A salmonella outbreak puts a spotlight on kratom supplementPublished: Apr 13, 2018
More than 100 people across the United States have become ill after consuming an herbal supplement contaminated with salmonella, reports the federal Centers for Disease Control and Prevention.
At least six people in Florida are among those who have become ill after consuming kratom, as of this week. Thirty-eight became so sick that they were hospitalized.
The U.S. Food and Drug Administration has issued a mandatory recall for several kratom products made by Triangle Pharmanaturals, a Las Vegas-based company, and is warning people to avoid the substance.
Kratom, a plant native to Malaysia, is used by some people as a pain reliever and substitute opioid. The FDA also has warned that little is known about whether kratom is safe or effective, reports CNN.
— Lisa Esposito (@lisaespo) April 6, 2018
Kratom isn’t the only drug grabbing headlines this week. Three people have died and more than 100 became ill after using a synthetic marijuana that apparently was laced with rat poison, says TIME.
WATCH: Illinois has been hit by a plague of deadly synthetic marijuana laced with rat poison. Three people have already died from it, with many more being sent to emergency rooms. https://t.co/Bqd0T3MUr7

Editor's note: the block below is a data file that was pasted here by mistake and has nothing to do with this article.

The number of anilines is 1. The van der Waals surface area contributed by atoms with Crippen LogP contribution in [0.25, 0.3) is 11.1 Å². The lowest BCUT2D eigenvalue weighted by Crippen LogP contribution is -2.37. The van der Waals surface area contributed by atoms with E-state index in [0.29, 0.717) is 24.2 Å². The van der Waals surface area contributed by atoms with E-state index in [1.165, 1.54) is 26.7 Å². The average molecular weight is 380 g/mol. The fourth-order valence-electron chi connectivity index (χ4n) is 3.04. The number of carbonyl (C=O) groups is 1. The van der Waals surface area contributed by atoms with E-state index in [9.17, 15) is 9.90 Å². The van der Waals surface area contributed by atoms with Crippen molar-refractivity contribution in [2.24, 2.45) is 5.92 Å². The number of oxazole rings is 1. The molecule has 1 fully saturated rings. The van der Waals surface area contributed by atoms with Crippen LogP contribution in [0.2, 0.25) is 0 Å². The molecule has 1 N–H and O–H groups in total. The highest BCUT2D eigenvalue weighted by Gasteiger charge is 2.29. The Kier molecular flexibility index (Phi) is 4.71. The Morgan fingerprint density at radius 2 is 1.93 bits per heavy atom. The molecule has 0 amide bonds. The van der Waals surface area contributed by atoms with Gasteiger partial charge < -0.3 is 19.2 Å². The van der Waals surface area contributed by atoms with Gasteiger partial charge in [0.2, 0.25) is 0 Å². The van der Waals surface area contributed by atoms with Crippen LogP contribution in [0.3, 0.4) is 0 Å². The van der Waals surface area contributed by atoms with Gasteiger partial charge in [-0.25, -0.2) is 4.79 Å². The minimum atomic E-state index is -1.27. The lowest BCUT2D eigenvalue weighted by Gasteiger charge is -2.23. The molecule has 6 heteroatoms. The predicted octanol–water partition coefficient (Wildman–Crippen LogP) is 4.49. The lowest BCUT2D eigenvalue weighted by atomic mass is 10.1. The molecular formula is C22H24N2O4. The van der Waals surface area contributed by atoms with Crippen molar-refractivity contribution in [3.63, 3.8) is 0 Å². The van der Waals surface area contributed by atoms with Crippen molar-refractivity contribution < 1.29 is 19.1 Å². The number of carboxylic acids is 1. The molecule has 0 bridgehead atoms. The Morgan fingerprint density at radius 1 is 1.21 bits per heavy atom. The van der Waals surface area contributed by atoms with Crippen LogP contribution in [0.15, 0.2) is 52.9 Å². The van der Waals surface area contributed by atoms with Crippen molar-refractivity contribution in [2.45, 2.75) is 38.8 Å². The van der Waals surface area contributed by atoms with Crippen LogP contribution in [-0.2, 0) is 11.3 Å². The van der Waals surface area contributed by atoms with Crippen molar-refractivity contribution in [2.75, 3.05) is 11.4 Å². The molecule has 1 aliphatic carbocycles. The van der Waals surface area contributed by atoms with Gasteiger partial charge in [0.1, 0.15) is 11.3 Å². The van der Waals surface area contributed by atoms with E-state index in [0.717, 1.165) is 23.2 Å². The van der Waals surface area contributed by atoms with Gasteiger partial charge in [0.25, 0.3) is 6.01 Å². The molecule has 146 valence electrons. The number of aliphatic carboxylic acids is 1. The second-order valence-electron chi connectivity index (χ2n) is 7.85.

— NBC News (@NBCNews) April 12, 2018
In Florida, the worst health issue – or at least the most deadly – is smoking cigarettes, says a new study in the Journal of the American Medical Association.
Next on the list of issues that contribute to death rates is problems related to excess weight, reports the Tampa Bay Times. The rest of the top five: high blood sugar, high blood pressure, and drug use.
— Justine Griffin (@SunBizGriffin) April 12, 2018
In the United States, black babies are now twice as likely to die as white ones, says a special report by the New York Times. Overall, maternal mortality is now worse than it was 25 years ago.
Infant mortality in America has risen. And black infants are 2x as likely to die as white infants. “There is something structural and much deeper going on in the health system,” says Lynn Freedman of @ColumbiaMSPH https://t.co/LOSihWR4AU @nytimes pic.twitter.com/7URtQapaVm
— Columbia University (@Columbia) April 12, 2018
Is your new workout plan not helping you drop pounds? One reason could be that after you exercise, you move less to compensate, reports the New York Times. At least, that’s what researchers found when they studied mice for this piece published in the journal Diabetes.
— André Picard (@picardonhealth) April 12, 2018
And finally, a new study has bad news for night owls. It found that they are more likely to have a host of health problems, from diabetes to various psychological disorders. People who consider themselves “definitely an evening person” have an increased risk of death when compared with those who consider themselves early risers, reports CNN.
Being a night owl may harm your health https://t.co/sOsMsPxLDB
— TIME (@TIME) April 12, 2018
It’s bad enough to keep you up at night, isn’t it?
This Week in Health is our weekly roundup of health headlines in Florida and around the nation.